Manufacturers should follow a robust security framework, such as CIS Controls or the NCSC Cyber Essentials model. This in turn can help businesses benefit from additional tools such as vulnerability management, privilege access management, application whitelisting, anti-virus protection and employee awareness and training programmes.
However, whilst following these steps will put manufacturers in a good position to combat threats, any defence must be flexible enough to respond to emerging risks, and this will only become more prevalent as the digital landscape continues to evolve. One such example is the IoT, which poses a pertinent threat for the manufacturing industry. As more and more internet-enabled devices and systems are connected to internal business networks, the entry points for attackers also increase. However, as cyberthreats develop so does the technology designed to defend against them. For example, manufacturers can implement automation as part of a layered approach to help IT and security professionals stay one step ahead.
The benefits of automation
When automation is introduced, organisations experience huge time-saving benefits, freeing up the IT team to take care of other tasks. One of the areas that can benefit from automation is patching, typically a time consuming and tedious task – but one of the most valuable when defending against cyberthreats. This will ensure systems are consistently up-to-date and protected against the latest vulnerabilities. Automation also allows a comprehensive overview of every user and device connected to a network and enables the effective detection of any suspicious user or device behaviour. This way, organisations can combat a range of threats, from malicious insiders to infiltration by external attackers. The next step is AI, which brings a learning element to this process, allowing security systems to alter their defensive approach based on what they have learnt from previous attacks.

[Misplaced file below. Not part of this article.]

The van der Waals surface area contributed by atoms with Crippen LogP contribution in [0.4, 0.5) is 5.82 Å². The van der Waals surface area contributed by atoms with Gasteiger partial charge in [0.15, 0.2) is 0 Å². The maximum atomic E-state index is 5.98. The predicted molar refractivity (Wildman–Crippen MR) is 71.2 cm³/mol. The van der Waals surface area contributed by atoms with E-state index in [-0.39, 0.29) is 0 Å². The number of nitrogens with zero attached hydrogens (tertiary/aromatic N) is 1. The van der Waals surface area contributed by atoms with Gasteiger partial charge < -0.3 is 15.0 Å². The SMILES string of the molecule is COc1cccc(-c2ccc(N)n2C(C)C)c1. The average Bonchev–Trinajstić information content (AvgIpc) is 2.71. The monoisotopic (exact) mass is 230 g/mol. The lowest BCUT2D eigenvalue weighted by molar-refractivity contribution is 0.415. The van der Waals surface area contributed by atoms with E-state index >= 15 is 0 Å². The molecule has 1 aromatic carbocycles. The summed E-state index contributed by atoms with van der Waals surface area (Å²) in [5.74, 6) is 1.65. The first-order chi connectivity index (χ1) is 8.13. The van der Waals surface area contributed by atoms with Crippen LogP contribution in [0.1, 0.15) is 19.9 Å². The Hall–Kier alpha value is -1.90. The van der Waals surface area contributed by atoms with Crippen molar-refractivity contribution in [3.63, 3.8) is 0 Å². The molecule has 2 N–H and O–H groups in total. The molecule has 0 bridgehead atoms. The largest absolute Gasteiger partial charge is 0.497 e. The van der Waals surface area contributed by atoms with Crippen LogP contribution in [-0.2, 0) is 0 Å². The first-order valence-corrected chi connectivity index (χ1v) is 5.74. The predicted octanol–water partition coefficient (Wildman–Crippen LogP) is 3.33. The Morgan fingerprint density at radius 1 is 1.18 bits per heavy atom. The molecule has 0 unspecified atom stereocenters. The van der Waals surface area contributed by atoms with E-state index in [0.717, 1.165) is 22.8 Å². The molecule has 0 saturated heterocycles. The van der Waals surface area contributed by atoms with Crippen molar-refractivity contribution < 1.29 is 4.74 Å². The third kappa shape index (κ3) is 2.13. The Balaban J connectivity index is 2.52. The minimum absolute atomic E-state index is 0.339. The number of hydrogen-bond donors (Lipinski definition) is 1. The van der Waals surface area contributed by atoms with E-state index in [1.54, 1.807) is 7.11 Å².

However, automation and AI still need effective reporting and auditing capabilities, or they too could become a cybersecurity blind spot. The best way to combat blind spots is to find a balance of proactive defensive tools and awareness of new and emerging threats.
Manufacturers must be fully aware of the huge risks posed by malicious actors, not just to business operations, but also to the infrastructure and security of their clients and supply chain. A serious compromise to security can result in huge losses across the industry and even a country’s economy, as was seen with the 2017 WannaCry attack that compromised every industry from healthcare to retail and manufacturing. Technology can bring huge benefits to businesses, but this must also be complemented with robust cybersecurity solutions. By layering a best practice approach with effective technological solutions, manufacturers will be able to decrease their attack surface in the face of even the most sophisticated attackers.
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Siemens: Providing the First Industrial 5G Router
Across a number of industry sectors, there’s a growing need for both local wireless connectivity and remote access to machines and plants. In both of these cases, communication is, more often than not, over a long distance. Public wireless data networks can be used to enable this connectivity, both nationally and internationally, which makes the new 5G network mainframe an absolutely vital element of remote access and remote servicing solutions as we move into the interconnected age.